In a vertical and non-displaced fracture, a plaster cast is applied for 6-12 weeks. After this period, a knee brace (potentially limiting range of motion) is often applied in order to stabilise the joint, maintaining alignment in the knee while allowing the joint to move. During the recovery time, X-rays are usually taken every 10 days to ensure proper healing of the knee and to make sure the bones are aligned correctly.
If a patella fracture is displaced, as is often the case in traverse fractures, surgery is always needed. The surgeon will place a nail, a series of screws or a plate and screws to secure the joint and hold it in alignment throughout the healing process.
Recovery times after a broken knee cap can vary with the degree of severity of the fracture. Normally, a patella fracture is healed enough within 8-12 weeks to allow the patient to resume walking. In order to ensure movement is maintained in the knee after treatment, handling of the knee should be careful during the treatment phase to ensure there is no lingering scar tissue that can hinder recovery.
It is not only the bone that is damaged by a patella fracture, as muscles will necessarily weaken due to lack of use of the limb throughout the healing time. Without a strong physiotherapy programme, a patient may not recover full strength again in their leg for eight months to a year.
Physiotherapy shortens the amount of time muscles take to get back to full strength and level of flexibility by several months. Most patients will fully recover by six months if using appropriate physiotherapy (focusing on strengthening the muscles in the leg).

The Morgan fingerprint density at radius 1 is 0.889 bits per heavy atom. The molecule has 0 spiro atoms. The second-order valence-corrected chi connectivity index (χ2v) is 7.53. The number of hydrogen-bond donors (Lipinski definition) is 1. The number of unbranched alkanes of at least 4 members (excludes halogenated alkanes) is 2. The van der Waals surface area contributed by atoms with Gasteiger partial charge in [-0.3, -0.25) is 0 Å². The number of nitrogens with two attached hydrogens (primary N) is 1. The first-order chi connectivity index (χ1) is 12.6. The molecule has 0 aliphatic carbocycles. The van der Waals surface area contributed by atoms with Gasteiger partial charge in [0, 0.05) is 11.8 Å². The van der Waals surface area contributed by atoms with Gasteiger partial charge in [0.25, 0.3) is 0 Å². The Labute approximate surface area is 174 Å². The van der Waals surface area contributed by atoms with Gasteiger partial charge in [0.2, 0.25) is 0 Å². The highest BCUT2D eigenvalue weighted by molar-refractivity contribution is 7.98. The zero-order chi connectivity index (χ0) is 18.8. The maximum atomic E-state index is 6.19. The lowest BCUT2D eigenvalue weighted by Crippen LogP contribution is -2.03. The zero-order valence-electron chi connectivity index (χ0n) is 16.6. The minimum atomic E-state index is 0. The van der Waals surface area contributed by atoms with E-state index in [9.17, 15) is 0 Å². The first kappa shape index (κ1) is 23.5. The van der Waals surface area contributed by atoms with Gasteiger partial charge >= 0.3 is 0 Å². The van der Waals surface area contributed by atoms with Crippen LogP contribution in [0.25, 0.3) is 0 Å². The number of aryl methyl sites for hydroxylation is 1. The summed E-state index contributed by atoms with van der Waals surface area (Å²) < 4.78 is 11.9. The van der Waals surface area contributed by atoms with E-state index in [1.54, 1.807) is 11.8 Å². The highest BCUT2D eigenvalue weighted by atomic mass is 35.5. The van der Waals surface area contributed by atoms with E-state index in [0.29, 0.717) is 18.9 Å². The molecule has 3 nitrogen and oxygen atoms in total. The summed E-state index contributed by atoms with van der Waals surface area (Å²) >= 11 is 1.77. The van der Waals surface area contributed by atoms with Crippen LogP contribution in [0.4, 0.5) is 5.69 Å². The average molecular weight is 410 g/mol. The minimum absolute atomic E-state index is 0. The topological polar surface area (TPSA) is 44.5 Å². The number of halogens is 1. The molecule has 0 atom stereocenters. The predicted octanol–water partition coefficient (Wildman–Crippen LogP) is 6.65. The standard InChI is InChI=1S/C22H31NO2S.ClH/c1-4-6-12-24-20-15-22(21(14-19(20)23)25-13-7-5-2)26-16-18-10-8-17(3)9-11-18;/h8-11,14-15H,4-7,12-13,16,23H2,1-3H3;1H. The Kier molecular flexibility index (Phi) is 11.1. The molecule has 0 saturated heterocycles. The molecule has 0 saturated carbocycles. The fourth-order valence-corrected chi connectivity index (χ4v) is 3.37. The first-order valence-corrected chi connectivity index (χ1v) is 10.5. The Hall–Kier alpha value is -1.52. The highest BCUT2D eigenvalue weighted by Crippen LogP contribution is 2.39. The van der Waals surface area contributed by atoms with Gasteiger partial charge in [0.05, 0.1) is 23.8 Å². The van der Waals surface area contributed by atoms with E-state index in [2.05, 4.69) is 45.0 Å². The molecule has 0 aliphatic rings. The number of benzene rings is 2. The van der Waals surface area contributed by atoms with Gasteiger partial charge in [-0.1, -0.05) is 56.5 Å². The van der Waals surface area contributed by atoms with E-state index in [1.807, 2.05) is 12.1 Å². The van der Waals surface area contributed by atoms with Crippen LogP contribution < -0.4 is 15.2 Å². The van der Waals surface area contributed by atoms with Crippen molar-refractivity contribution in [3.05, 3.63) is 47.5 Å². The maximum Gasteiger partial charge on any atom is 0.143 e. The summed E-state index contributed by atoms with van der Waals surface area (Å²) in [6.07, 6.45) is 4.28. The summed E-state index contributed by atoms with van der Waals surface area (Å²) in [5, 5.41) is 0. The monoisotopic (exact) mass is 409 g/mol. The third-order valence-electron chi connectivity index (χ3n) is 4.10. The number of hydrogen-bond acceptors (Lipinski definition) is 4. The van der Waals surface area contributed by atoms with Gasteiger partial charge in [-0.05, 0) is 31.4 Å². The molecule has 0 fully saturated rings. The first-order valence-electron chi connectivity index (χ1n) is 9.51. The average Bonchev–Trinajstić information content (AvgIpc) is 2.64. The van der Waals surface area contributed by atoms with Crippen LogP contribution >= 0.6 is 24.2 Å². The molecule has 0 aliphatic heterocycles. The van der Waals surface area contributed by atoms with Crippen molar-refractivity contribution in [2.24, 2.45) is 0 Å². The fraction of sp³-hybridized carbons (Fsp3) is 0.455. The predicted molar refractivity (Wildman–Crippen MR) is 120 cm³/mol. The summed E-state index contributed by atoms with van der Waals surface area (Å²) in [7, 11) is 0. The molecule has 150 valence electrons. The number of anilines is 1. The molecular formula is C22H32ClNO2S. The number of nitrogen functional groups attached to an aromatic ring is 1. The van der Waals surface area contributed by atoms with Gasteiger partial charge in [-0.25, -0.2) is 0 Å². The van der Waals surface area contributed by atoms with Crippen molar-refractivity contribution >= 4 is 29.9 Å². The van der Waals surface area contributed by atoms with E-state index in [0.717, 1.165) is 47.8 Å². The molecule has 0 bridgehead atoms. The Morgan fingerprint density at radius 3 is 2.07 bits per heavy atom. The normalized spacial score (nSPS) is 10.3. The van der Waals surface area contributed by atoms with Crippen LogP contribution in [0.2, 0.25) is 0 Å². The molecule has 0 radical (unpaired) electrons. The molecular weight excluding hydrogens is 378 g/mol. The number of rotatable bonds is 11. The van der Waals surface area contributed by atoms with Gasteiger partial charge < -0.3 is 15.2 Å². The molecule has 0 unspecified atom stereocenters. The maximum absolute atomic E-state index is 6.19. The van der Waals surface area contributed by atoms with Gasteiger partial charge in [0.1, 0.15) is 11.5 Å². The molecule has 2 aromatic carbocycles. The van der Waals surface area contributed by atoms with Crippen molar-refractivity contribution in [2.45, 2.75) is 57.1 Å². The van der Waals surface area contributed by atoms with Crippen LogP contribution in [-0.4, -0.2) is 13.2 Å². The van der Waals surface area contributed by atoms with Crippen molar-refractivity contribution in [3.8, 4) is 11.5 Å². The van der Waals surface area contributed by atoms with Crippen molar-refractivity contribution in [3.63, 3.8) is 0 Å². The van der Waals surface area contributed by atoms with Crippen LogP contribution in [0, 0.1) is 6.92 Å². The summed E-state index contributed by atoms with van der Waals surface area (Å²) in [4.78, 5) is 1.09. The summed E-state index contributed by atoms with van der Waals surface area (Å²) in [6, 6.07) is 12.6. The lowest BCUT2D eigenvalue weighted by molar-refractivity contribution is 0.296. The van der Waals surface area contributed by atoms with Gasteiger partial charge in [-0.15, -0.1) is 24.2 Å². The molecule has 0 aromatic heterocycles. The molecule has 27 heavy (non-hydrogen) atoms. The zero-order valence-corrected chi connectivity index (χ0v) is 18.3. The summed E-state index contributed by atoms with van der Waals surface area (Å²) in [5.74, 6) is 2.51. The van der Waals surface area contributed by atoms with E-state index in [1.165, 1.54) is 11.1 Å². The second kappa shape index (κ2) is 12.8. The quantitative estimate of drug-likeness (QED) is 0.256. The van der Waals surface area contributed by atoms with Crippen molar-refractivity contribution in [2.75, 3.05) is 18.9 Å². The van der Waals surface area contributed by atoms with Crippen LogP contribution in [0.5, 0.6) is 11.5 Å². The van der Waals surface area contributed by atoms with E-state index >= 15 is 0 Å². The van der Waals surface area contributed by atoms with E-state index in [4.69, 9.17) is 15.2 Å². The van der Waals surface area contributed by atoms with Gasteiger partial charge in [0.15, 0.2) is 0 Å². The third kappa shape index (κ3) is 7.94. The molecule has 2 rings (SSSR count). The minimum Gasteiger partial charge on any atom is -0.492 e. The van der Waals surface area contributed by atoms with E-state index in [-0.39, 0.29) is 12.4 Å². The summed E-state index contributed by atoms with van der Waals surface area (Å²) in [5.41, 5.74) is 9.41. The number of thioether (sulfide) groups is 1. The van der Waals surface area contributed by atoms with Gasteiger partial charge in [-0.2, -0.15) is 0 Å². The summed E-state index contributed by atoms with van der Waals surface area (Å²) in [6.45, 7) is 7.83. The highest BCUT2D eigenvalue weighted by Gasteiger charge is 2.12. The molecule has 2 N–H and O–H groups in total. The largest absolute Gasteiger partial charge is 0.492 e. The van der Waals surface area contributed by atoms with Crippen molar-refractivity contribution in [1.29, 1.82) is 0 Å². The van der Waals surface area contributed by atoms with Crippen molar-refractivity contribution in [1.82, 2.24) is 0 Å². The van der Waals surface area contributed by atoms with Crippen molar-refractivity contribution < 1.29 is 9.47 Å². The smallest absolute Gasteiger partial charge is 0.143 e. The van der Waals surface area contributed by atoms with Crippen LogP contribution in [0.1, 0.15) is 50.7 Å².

The chances of a patella dislocation re-occurring are between 15% and 40%. After two dislocations, the risk is raised to 60% to 80%. A full fracture of the patella is not at as high-risk as long as precautions are taken and the patient is fully healed before normal activity is resumed. Sports should not be resumed fully until at least six months with physiotherapy, and the patient is advised to wear a cushioned support around the knee to protect it from damage.
The patient should be aware of the risks of playing sports that require contact or involve twists to the knee, and they may choose to refrain from these in the future to reduce their risk of damage. Many people choose to wear a knee brace or protective bandage to give extra support to the area around the knee whenever they play a sport.
Other ways to protect the knee from recurring damage include limiting activities that require deep squatting or bending of the knees, while climbing stairs is also an activity that should be limited due to the stress it places on the knee.
When climbing stairs after knee problems, it is advisable to put weight through the heel and not the front of the foot, which can help to protect the knee, while any squatting should also be done through the back of the foot with the knees never coming further forward than the toes. These small lifestyle changes can help to protect the knee and reduce the risk of recurring patella damage.
Although most people recover well from a broken knee cap, there are some undesirable outcomes and complications that can occur.
This can be a problem in the future due to damage to the cartilage that protects the bone around the knee. Mild arthritis is quite common, and around 20% of patients may develop more severe arthritis. Where the condition worsens patient may require a partial knee replacement or even a full knee replacement to help rectify the complaint.
Another possible problem after a patella fracture is permanent weakness of the quadriceps muscle in the thigh, along with a small amount of loss of motion in the flexing and extending of the leg.
Long-term knee pain can also be a recurring problem in patients who have suffered from a knee fracture. A patella knee brace can be worn post recovery to help manage any inflammation experienced which in turn can reduce pain and enhance mobility.